1115.035.00 Income Deductions

1115.035.15.05 Amount of Medical Deduction

IM-10 January 26, 2023; IM-117 August 7, 2019; IM-55 September 13, 2011; IM-90 August 24, 2005

For elderly or disabled household members, a medical expense standard (MES) of $170.00 has been established. To qualify for the medical expense standard, the household must incur a total of allowable verified medical expenses that exceed $35.00 up to $170.00. All allowable, verified medical expenses are subject to a $35.00 excess medical deduction (EMD), which is taken off of the household’s total medical expenses prior to the calculation of the medical deduction in the eligibility system.

The eligibility system will grant the Standard Medical Deduction (SMD) of $135.00 ($170.00 medical expense standard less $35.00 EMD) for any household with allowable, verified medical expenses that exceed $35.00 but are less than $170.00 in total. If allowable verified medical expenses are more than $170.00, the eligibility system will not use the SMD but the actual verified medical expenses less the $35.00 EMD for the medical expense deduction.

The eligibility system determines the medical expense deduction as follows:

Verified Household Medical Expenses (Range) EMD Medical Expense Deduction used in Eligibility System
$0.00 – $35.00 $35.00 $0.00 = ($35.00 – $35.00)
$35.01 – $170.00 $35.00 $135.00 = ($170.00 – $35.00)
$170.00 < Verified Expense $35.00 Deduction = (Verified Expense – $35.00)


  • If the total medical expense is $35 or less, no medical expense deduction will apply.
    • Example: Mr. L reports medical expenses of 25.00 per month. The eligibility system will not count any medical expenses.
  • If the total medical expense is greater than $35 and less than or equal to $170, the eligibility system deducts the $35 Excess Medical Deduction from the $170 standard, ($170 – $35 = $135). The Standard Medical Deduction (SMD) is $135.
    • Example: Mr. S is disabled and claims medical expense on his SNAP case. He provides verification he pays $75 per month for transportation to his chemo treatments. Since his verified expense is over $35 and under $170, Mr. S will receive the $135 SMD.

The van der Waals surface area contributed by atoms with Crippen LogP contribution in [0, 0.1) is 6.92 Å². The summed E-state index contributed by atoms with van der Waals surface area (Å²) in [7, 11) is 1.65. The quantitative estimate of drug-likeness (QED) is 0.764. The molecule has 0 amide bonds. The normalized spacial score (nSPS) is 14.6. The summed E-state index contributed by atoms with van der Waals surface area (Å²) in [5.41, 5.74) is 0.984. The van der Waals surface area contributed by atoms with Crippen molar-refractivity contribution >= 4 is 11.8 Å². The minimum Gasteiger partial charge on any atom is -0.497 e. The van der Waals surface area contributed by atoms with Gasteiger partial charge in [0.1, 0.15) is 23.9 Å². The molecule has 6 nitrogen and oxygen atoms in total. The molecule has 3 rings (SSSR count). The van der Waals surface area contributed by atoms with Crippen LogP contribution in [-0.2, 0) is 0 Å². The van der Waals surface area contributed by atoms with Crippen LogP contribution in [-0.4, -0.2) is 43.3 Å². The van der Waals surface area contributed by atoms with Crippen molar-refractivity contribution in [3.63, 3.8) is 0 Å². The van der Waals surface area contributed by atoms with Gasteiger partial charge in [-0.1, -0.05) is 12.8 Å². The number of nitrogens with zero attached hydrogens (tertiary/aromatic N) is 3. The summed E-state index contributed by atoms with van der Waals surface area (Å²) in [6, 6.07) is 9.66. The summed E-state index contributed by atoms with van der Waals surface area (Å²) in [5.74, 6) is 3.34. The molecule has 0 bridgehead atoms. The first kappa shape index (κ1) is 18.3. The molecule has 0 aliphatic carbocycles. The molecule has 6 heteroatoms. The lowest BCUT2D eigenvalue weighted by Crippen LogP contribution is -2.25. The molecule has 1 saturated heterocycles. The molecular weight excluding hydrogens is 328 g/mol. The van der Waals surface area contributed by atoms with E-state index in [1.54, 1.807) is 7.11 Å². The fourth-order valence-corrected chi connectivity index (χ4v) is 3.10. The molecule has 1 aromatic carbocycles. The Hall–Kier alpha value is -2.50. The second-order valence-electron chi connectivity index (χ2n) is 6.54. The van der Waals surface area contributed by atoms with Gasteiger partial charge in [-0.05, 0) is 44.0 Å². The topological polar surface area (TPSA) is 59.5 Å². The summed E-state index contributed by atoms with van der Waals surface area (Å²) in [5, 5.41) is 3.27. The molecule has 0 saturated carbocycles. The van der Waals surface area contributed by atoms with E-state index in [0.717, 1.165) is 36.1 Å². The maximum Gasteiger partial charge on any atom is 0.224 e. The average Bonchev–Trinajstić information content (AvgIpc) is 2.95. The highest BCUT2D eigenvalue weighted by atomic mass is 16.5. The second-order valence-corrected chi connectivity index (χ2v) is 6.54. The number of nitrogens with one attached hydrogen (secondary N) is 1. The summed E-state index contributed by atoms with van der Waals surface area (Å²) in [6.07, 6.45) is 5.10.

• If the total medical expense is greater than $170, deduct the $35 excess medical deduction and allow the remainder as an expense.
    • Example: Mr. T verifies he pays prescription expenses and approved over-the-counter medicines totaling $190 per month. The verified expenses exceed $170 therefore the entire amount, minus $35, is allowed. Mr. T’s medical deduction is $155.
  • The medical expense deduction is calculated using the verified medical expenses for all household members entitled to medical deductions as a whole, not just the medical expenses from individual persons.
    • Example: Mr. and Mrs. A are both entitled to medical deductions. Mr. A has $18 in verified expenses and Mrs. A has $18 in verified expenses. Since both Mr. and Mrs. A are disabled, the eligibility system adds their individual expenses together for a total of $36 in medical expenses for the household. The total amount is over the $35 excess medical deduction; therefore the household is eligible for the $135 medical expense deduction.
  • When medical expenses are averaged over the certification period, the $35 is deducted monthly from the averaged amount to arrive at the allowable medical deduction.
    • Example: Mr. O has a prescription which he fills quarterly at a total cost of $75.00. When entered into the eligibility system with the correct frequency code, the system will convert the $75.00 into a monthly total and calculate the medical deduction. No excess medical deduction is allowed for Mr. O as his verified medical expenses total $25 per month.